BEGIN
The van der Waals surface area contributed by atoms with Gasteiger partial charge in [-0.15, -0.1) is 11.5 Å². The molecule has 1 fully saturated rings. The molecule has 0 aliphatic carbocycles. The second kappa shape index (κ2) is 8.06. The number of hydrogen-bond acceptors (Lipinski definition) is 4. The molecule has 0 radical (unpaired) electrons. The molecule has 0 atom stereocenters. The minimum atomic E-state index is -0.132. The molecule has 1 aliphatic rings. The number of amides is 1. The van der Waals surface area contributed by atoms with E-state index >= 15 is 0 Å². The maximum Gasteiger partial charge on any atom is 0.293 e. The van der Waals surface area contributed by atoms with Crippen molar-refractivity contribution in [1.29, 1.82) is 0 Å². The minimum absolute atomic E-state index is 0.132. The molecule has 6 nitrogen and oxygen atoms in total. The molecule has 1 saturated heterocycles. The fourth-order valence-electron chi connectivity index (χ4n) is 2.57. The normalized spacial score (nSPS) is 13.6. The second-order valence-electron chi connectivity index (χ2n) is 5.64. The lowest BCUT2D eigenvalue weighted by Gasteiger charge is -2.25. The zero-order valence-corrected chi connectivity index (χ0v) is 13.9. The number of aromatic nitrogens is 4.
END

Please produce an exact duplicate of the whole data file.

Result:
The van der Waals surface area contributed by atoms with Gasteiger partial charge in [-0.15, -0.1) is 11.5 Å². The molecule has 1 fully saturated rings. The molecule has 0 aliphatic carbocycles. The second kappa shape index (κ2) is 8.06. The number of hydrogen-bond acceptors (Lipinski definition) is 4. The molecule has 0 radical (unpaired) electrons. The molecule has 0 atom stereocenters. The minimum atomic E-state index is -0.132. The molecule has 1 aliphatic rings. The number of amides is 1. The van der Waals surface area contributed by atoms with E-state index >= 15 is 0 Å². The maximum Gasteiger partial charge on any atom is 0.293 e. The van der Waals surface area contributed by atoms with Crippen molar-refractivity contribution in [1.29, 1.82) is 0 Å². The minimum absolute atomic E-state index is 0.132. The molecule has 6 nitrogen and oxygen atoms in total. The molecule has 1 saturated heterocycles. The fourth-order valence-electron chi connectivity index (χ4n) is 2.57. The normalized spacial score (nSPS) is 13.6. The second-order valence-electron chi connectivity index (χ2n) is 5.64. The lowest BCUT2D eigenvalue weighted by Gasteiger charge is -2.25. The zero-order valence-corrected chi connectivity index (χ0v) is 13.9. The number of aromatic nitrogens is 4.